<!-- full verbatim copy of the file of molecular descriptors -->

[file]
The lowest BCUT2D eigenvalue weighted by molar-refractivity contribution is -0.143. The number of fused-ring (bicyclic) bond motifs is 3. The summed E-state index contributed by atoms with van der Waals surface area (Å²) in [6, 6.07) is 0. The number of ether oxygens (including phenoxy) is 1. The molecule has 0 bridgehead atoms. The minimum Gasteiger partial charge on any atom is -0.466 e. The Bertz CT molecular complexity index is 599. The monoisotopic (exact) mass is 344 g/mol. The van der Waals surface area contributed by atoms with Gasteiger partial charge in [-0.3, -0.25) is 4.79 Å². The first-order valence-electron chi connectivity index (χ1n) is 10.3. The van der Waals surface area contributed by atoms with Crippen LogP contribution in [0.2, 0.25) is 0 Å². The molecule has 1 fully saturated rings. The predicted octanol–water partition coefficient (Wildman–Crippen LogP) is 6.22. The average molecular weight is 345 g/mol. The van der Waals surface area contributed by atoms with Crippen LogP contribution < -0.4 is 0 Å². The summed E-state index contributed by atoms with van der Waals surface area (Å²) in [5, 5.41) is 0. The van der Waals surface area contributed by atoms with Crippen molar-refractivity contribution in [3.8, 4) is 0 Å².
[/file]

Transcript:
The lowest BCUT2D eigenvalue weighted by molar-refractivity contribution is -0.143. The number of fused-ring (bicyclic) bond motifs is 3. The summed E-state index contributed by atoms with van der Waals surface area (Å²) in [6, 6.07) is 0. The number of ether oxygens (including phenoxy) is 1. The molecule has 0 bridgehead atoms. The minimum Gasteiger partial charge on any atom is -0.466 e. The Bertz CT molecular complexity index is 599. The monoisotopic (exact) mass is 344 g/mol. The van der Waals surface area contributed by atoms with Gasteiger partial charge in [-0.3, -0.25) is 4.79 Å². The first-order valence-electron chi connectivity index (χ1n) is 10.3. The van der Waals surface area contributed by atoms with Crippen LogP contribution in [0.2, 0.25) is 0 Å². The molecule has 1 fully saturated rings. The predicted octanol–water partition coefficient (Wildman–Crippen LogP) is 6.22. The average molecular weight is 345 g/mol. The van der Waals surface area contributed by atoms with Crippen LogP contribution < -0.4 is 0 Å². The summed E-state index contributed by atoms with van der Waals surface area (Å²) in [5, 5.41) is 0. The van der Waals surface area contributed by atoms with Crippen molar-refractivity contribution in [3.8, 4) is 0 Å².